The tie-up between Coles supermarkets and Uber Eats to quickly deliver ready-to-eat or ready-to-heat meals reflects a major shift in the way we shop and in the way supermarkets are trying to attract customers.
Coles and Uber Eats have been testing meal delivery from one of its stores in Sydney's eastern suburbs for the past few weeks and last week started expanding the offering to more stores and including a handful of essential groceries.
Consumers can go online and order slow cooked pulled beef with BBQ sauce for $19.00 or a small box containing lumps of an extruded chicken-like substance commonly known as chicken nuggets for $3.50. There are also meals that are ready to go in the oven or the microwave, such chicken enchiladas at $8.50 or butter chicken for $9.50.
For a $5 delivery fee, online shoppers can expect their food to arrive at their door in 35 to 40 minutes and settle in for an evening of MasterChef or My Kitchen Rules on the television.
The supermarket is also offering what it calls "Absolute Essentials" which includes milk, juice, bread, salad and cereals, as well as a "Netflix & Chill" range including chocolates, chips and popcorn.
The shift to ready-to-heat or eat meals reflects our changing shopping habits.
Unlike their parents, many consumers don't bother with the weekly meal plan and the big Saturday or Sunday supermarket shop.
Instead, they finish work and wonder what to have for dinner and perhaps go the supermarket on the way home – but they just as likely stop to get a takeaway or home delivery.
It means that – for this segment of the market at least – Coles' competitors aren't just the other supermarkets, but also Domino's Pizza, the local Thai takeaway and the sushi place at the train station.
(Incidentally, exactly who are these "time poor" consumers who retailers and marketers keep talking about? Given they don't seem to do their own cooking, shopping or laundry, and don't even have to get off the couch to go to the DVD store any more, what is making them so time poor? I suspect a lot of them are just lazy.)
Coles and Woolworths have offered online ordering and home delivery for several years, but these options were still centred around the Big Weekly Shop, with all the necessary forethought and planning required from the consumer, not to mention patience to wait for a next day delivery.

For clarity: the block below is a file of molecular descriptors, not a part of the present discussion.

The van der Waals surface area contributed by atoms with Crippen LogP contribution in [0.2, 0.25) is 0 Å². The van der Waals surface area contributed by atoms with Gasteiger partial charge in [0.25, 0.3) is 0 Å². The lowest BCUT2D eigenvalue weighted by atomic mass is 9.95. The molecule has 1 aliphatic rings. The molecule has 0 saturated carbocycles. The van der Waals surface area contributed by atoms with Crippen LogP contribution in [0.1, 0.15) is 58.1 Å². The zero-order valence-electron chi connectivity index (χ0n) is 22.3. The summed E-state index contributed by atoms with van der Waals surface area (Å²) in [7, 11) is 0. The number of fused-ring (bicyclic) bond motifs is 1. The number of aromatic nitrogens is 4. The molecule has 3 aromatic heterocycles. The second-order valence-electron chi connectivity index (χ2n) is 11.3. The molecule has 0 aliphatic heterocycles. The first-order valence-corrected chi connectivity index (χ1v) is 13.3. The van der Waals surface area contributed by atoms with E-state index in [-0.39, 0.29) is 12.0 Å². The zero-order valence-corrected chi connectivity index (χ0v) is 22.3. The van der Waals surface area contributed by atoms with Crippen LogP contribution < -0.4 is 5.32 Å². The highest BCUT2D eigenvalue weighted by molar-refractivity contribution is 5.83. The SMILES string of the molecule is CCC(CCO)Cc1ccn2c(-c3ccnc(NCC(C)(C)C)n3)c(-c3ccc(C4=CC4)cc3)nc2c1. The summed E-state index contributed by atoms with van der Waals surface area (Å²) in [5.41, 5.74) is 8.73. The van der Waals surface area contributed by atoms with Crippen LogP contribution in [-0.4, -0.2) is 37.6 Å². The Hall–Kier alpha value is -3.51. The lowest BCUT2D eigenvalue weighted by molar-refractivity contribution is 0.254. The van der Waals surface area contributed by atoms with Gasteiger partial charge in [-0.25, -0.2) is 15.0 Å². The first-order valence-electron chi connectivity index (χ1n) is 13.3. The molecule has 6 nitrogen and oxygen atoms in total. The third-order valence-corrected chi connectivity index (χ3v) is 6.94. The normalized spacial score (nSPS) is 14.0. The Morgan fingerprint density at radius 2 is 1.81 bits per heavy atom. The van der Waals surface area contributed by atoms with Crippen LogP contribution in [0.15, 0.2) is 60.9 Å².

They just weren't meeting the needs of the consumer who only wants to think about tonight's dinner – and maybe some milk for tomorrow morning's coffee if they are sufficiently adventurous to make it themselves – and they want it now.
It is part of a broader shift to convenience by supermarkets, where they compete less on low pricing and more on making shopping easier for their customers.
Woolworths and Coles are opening smaller convenience stores with limited ranges in busy commuter areas for the shopper who wants to do pick up a few things for dinner on the way home. Woolworths has also trialled "shop and go" technology that allows customers to scan groceries on their smartphones as they shop and then leave without going through a checkout.
Coles managing director Steven Cain acknowledged the change in shopping habits late last year when he said: "There's a high appetite in Australia to eat out and have takeaway and high demand for good quality food ... a lot of the consumers in Coles 10 years ago were buying groceries once or twice a week, they're now buying fresh food three to four times a week and are very focused on what's for dinner tonight."
He might also have added that catering to this market also provides higher profit margins, because the smaller stores and fast delivery options charge higher prices that the full-sized supermarkets.
As a rise in the share price of software company Atlassian boosts co-founders Mike Cannon-Brookes and Scott Farquhar net worth to more than $10 billion each another Aussie tech startup is also making big strides.
Online do-it-yourself graphic design company Canva has just taken over an eight-story building at the edge of Sydney's CBA and plans to double its staff to 1000 over the next few years.
In just five years the 31-year-old Melanie Perkins and her two co-founders have built a company that is now valued by investors at US$1 billion.
Canva has already been used to design a billion posters, flyers, web pages, resumes, customised company branding and presentations used in 190 countries.
While she says the company hasn't made its mind up about its future plans, Perkins says the private company could go public in the next five years with a listing on the Nasdaq exchange rather than in Australia.
If it does, it will be another one to watch, like Atlassian.